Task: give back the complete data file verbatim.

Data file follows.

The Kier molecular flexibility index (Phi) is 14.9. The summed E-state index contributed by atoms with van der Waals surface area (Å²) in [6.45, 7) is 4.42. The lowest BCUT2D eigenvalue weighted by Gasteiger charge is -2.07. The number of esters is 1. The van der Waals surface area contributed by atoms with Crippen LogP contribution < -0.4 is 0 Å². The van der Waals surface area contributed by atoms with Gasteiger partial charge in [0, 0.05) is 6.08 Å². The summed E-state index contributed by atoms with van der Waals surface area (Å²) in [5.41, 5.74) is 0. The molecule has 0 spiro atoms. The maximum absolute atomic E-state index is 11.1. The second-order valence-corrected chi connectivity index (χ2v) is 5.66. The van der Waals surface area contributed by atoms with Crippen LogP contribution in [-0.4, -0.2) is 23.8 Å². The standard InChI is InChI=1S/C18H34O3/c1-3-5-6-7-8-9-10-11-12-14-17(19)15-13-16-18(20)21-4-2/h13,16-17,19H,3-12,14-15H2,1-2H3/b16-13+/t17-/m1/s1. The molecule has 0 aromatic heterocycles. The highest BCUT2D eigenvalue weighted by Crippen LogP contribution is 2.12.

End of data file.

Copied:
The Kier molecular flexibility index (Phi) is 14.9. The summed E-state index contributed by atoms with van der Waals surface area (Å²) in [6.45, 7) is 4.42. The lowest BCUT2D eigenvalue weighted by Gasteiger charge is -2.07. The number of esters is 1. The van der Waals surface area contributed by atoms with Crippen LogP contribution < -0.4 is 0 Å². The van der Waals surface area contributed by atoms with Gasteiger partial charge in [0, 0.05) is 6.08 Å². The summed E-state index contributed by atoms with van der Waals surface area (Å²) in [5.41, 5.74) is 0. The molecule has 0 spiro atoms. The maximum absolute atomic E-state index is 11.1. The second-order valence-corrected chi connectivity index (χ2v) is 5.66. The van der Waals surface area contributed by atoms with Crippen LogP contribution in [-0.4, -0.2) is 23.8 Å². The standard InChI is InChI=1S/C18H34O3/c1-3-5-6-7-8-9-10-11-12-14-17(19)15-13-16-18(20)21-4-2/h13,16-17,19H,3-12,14-15H2,1-2H3/b16-13+/t17-/m1/s1. The molecule has 0 aromatic heterocycles. The highest BCUT2D eigenvalue weighted by Crippen LogP contribution is 2.12.